This was the thought that kept me awake at night for two days. I tossed and turned. Prayed. Counted sheep. Took Melatonin. Yet I couldn't let it go. The inner critic.
I had just viewed my video for the first time and noticed that I left out a set of poses that I had been teaching for 4 years. Already feeling so self conscious about putting myself on camera for more people to see (and judge), I couldn't get over the fact that I had forgotten this pose. The bully in my mind completely took over and was relentless. See you can't do this. I told you!
Logically, I could tell myself that I would be the only one who knew, but illogically I imagined the whole world talking behind my back. Can you believe it! She's a joke.
It is as if I was looking for a reason not to like the finished product. I was Tucking the Fringe.
It is getting easier to recognize my patterns, but it is a double edged sword. I give myself credit for my growth, but on the other hand I find myself going back to what I know the best, criticism. I was criticising myself for forgetting what I thought was an important part of the class sequence and I was criticising myself for being critical. A neverending cycle.
A big part of my Tuck the Fringe journey has been understanding my inner beliefs about myself and having the courage to release them and continue the path towards a feeling of self worth. Living as my true-self and loving that person. Most of this, for me, happens through my self-talk. And for much of my life, that was a full-time inner critic.
Uncovering when and why this started in itself is healing, but way too much for a blog post. Let's just say, I have a lot of work to do and I'm doing it. Recognizing the pattern came first. I realized that my inner critic was attracting more critics into my life. My thoughts were bringing those people to me and my co-dependency convinced me that they were there to help me. The bully in my mind was all to happy to have them fueling the fire. I could hide behind my own criticism and believe it from others.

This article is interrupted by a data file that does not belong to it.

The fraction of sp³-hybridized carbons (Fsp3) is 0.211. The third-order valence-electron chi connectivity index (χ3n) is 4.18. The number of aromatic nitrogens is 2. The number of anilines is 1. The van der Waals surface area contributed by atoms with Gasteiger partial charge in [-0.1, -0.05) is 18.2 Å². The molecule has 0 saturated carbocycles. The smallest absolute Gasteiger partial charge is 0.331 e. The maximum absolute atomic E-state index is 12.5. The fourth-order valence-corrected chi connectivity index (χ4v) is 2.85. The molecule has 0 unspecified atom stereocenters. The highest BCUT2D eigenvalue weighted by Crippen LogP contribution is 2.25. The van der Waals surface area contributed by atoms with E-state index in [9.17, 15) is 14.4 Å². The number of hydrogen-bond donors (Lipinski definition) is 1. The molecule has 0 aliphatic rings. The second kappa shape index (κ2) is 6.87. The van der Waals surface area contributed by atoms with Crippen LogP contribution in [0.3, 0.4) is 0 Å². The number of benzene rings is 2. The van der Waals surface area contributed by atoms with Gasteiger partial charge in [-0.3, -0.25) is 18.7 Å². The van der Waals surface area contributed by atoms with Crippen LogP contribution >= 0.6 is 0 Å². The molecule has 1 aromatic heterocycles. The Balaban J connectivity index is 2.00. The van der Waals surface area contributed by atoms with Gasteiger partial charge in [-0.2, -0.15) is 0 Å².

The "C" word prevented me from taking risks and listening to my intuition for many years. I'm not sure if my Dad's passing was the catalyst to change, but it seems like it might have been. I remember thinking to myself that I could hide internally to my own critical thoughts, but now my Dad could see me. I didn't want him to be disappointed. Even though the metaphor of Tuck the Fringe came years later, it was all part of the journey of becoming my true self. Believing that my Dad could see it, was the catalyst.
Did I finally get some sleep? Yes. After about two days of self-loathing. My prayers became stronger than my thoughts. I gave myself permission to pat myself on the back. I looked at the way I had been talking to myself and decided I would speak to myself as if I was speaking to my child. I continued my daily ritual which includes a prayer of removing limiting beliefs and actions. And most of all, I began to appreciate again, the person that God created me to be. Matthew Kelly says, "We live our lives for an audience of one: God. If you are doing what God is calling you to do deep in your soul, walk on." My inner critic robbed me of my passion and energy for long enough. I will shut it down at all costs.
The work we do on ourselves is never ending. It takes courage everyday! We must be gentle with ourselves and with others. How are you talking to yourself today? When was the last time you gave yourself a pat on the back? How about right now?
Take a moment, reach your arms around you and give yourself a big hug and pat yourself on the back. Look at how far you've come. Hug the person you are and the person you are becoming. Energize yourself through self-compassion and self-care.
I'm cheering you on!